As if Yountville doesn’t look enough like a theme park already, its latest winery will be staffed by dwarves. Really. Today’s column in the Star newspaper.

When I am not stoking my schadenfreude by deconstructing wedding announcements in the Sunday New York Times, or sharpening my math skills by tallying factual errors in the Napa Register, I often expand my social horizons by reading Paul Franson’s NapaLife, a newsletter describing the full spectrum of happenings in the Napa Valley.

In a recent issue, NapaLife confirmed a story that had been rumored for months:

The Del Dotto Family is opening a new winery called Ca’Nani, meaning “house of the dwarves.” Franson quotes Desirée del Dotto as saying: “We do plan on having some little people working there,” and describes the project as “an Italian country-style winery with caves, being built across from Mustards in the Yountville Hills” featuring “a fairy-tale theme with various characters for each wine produced.”

The Ca’Nani Facebook Page displays a dwarf carrying an outsize bunch of grapes, and a winery design that looks like a fantasy Italian stone castle courtyard, but without the gritty realism of Castello di Amorosa. The owners explain: “We chose this theme for our new label because dwarves are jovial and light hearted, and perhaps magical.”

This project raises several obvious questions, including: Doesn’t Yountville look enough like a theme park already? Who are these jovial dwarves (the few I’ve met were decidedly cranky)? Will there be a “Dwarf Wanted” posting on And doesn’t this give delightful new meaning to the phrase “short pour”?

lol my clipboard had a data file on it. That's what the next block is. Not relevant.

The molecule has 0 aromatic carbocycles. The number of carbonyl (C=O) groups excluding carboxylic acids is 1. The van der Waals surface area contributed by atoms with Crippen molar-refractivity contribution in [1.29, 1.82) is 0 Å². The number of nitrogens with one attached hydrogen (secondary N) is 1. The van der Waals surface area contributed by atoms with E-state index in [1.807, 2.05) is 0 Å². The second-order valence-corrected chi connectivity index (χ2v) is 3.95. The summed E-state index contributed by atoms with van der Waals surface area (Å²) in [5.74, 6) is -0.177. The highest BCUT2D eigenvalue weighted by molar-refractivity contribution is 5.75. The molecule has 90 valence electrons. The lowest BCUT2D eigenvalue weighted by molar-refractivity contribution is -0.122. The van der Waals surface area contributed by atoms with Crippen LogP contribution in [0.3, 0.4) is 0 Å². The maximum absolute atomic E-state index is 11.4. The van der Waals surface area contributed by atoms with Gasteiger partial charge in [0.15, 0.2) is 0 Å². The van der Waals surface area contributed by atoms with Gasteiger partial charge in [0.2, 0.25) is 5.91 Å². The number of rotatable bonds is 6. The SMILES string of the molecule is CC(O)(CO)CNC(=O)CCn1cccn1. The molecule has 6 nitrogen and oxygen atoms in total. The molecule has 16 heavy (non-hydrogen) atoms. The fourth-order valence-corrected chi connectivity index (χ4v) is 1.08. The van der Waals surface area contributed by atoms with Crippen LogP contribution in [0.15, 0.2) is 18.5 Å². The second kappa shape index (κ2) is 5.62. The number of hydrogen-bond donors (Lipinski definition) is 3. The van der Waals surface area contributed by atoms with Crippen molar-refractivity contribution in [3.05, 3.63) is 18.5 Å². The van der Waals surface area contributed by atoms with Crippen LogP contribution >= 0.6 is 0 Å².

This story should become a Napa Valley epic fantasy novel:

Once upon a time, there was a brave planning director and disciple of Saint Helena, who ventured into the forbidden village of Yountville to observe its legendary wonders: wide pothole-free streets, clean branded awnings, and certain mythic buildings kept for the use of “visitors” who are reputed to “check in” and “stay the night.”

An enchanted place where faux-Italy and faux-France peacefully co-exist, there is supposedly no school system in Yountville; just a fairy princess who reads fables to young children before stuffing them into the oven at Bouchon Bakery. Overwhelmed by its beauty, the planner wanders into Hurley’s for a restorative lager, and accidentally leaves behind his precious Golden Drafting Compass.

This Golden Compass, essential for making planning decisions on Saint Helena’s behalf, is placed in a box behind Hurley’s bar and lost for what feels like 1,000 years. Without it, no one can assess the square footage of a hotel site, or calculate the city’s water needs, or determine the number of staff required to run a municipal department. Thus the Upper Kingdom of Saint Helena, unable to pass even the most General of Plans, cedes its dominance to the Middle Kingdom.

Fortunately, the People’s Prince, Lord Dario of Sattui, during a late-night rendezvous at Hurley’s, retrieves the Compass and conveys it to his Upper Kingdom Castello for safekeeping. There it is locked in a dungeon guarded by an irascible Croatian gargoyle answering to the nickname of “Mike.” Access to the treasure requires enthusiastically chanting the word “Cheers” 50 times to a troll at the gate.

Meanwhile, the Lords of the Middle Kingdom plot to recapture Saint Helena’s Golden Compass and usurp her town’s exhaustively-market-researched-and-branded position as “Napa Valley’s Main Street.” And so they erect a fantasy kingdom of their own deep in the Yountville hills, and cunningly lie in wait for the day when they might deploy an army of dwarves to seize the talismanic Compass.